More than half a century since Neil Armstrong’s first steps on the Moon were broadcast from the Honeysuckle Creek Tracking Station in the ACT’s Namadgi National Park, we have another starring role to play in space exploration.
This time, courtesy of a new telescope at the Mt Stromlo Observatory, managed by the Australian National University.
The Quantum Optical Ground Station is designed to support “high-speed advanced communications” with satellites and crewed missions ranging from low-Earth orbit to the Moon, Mars and beyond.
Where traditional technology relies on radio waves, the new telescope uses optics and lasers to send and receive terabytes of high-definition photos, video and audio within seconds. From next year, it’s set to capture the moment humans next arrive on the Moon for NASA’s Artemis mission.
ANU Associate Professor Francis Bennet described the station as the “preeminent technology of its kind in Australia”.
“Using lasers, the ground station will allow us to communicate with satellites and crews hurtling through space, supporting major crewed space missions and future space exploration,” Associate Professor Bennet said.
“We have built systems that are cutting edge in their capability, and upgrading them to be compatible with NASA missions will help permanent operations on the Moon, and improve astronauts’ ability to connect back with Earth and allow high-definition video from the Moon and Mars.”
The station received funding from the ACT Government’s Priority Investment Program.
ACT Chief Minister Andrew Barr described it as a “key national asset that positions Australia and the Indo-Pacific region to collaborate and compete on the global stage”.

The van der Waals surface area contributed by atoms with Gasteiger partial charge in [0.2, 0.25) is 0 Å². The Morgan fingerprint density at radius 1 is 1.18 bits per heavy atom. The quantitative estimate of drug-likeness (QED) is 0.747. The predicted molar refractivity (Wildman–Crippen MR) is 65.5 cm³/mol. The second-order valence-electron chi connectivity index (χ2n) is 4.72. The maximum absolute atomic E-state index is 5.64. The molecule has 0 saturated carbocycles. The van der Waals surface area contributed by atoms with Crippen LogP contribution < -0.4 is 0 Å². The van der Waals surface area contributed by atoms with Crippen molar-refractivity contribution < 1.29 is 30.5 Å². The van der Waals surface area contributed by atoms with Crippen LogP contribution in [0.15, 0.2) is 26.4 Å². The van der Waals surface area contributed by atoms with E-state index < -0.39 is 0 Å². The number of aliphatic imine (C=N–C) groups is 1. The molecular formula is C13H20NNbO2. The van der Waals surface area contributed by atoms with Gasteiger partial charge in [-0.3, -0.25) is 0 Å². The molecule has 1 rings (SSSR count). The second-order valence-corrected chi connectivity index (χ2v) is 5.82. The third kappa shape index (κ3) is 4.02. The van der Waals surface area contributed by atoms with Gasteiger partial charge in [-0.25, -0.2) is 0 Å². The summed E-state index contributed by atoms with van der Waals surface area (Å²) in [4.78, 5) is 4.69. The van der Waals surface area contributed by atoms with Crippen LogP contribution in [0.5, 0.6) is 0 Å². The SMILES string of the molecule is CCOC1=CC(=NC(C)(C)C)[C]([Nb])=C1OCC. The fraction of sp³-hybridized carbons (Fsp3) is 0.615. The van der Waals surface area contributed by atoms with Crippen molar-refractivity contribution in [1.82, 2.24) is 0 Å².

“Canberra has the capabilities to support space industry success and to take advantage of the enormous investment being made globally in space through our growing knowledge economy,” he said.
ANU Institute for Space director Professor Anna Moore said the optical ground station was a “stellar” example of how ANU and Australian research are making significant contributions to the future of space technology and exploration.
“With this technology, we will also be able to better access unused data and information about the universe,” Professor Moore said.
“We are thrilled that this station is now built and excited about the pivotal role it will play in our exploration and understanding of space. We look forward to working with our project partners on this nation-leading technology for many years to come.”
The ANU Quantum Optical Ground Station also received additional support from the Australian Space Agency, CSIRO and TESAT.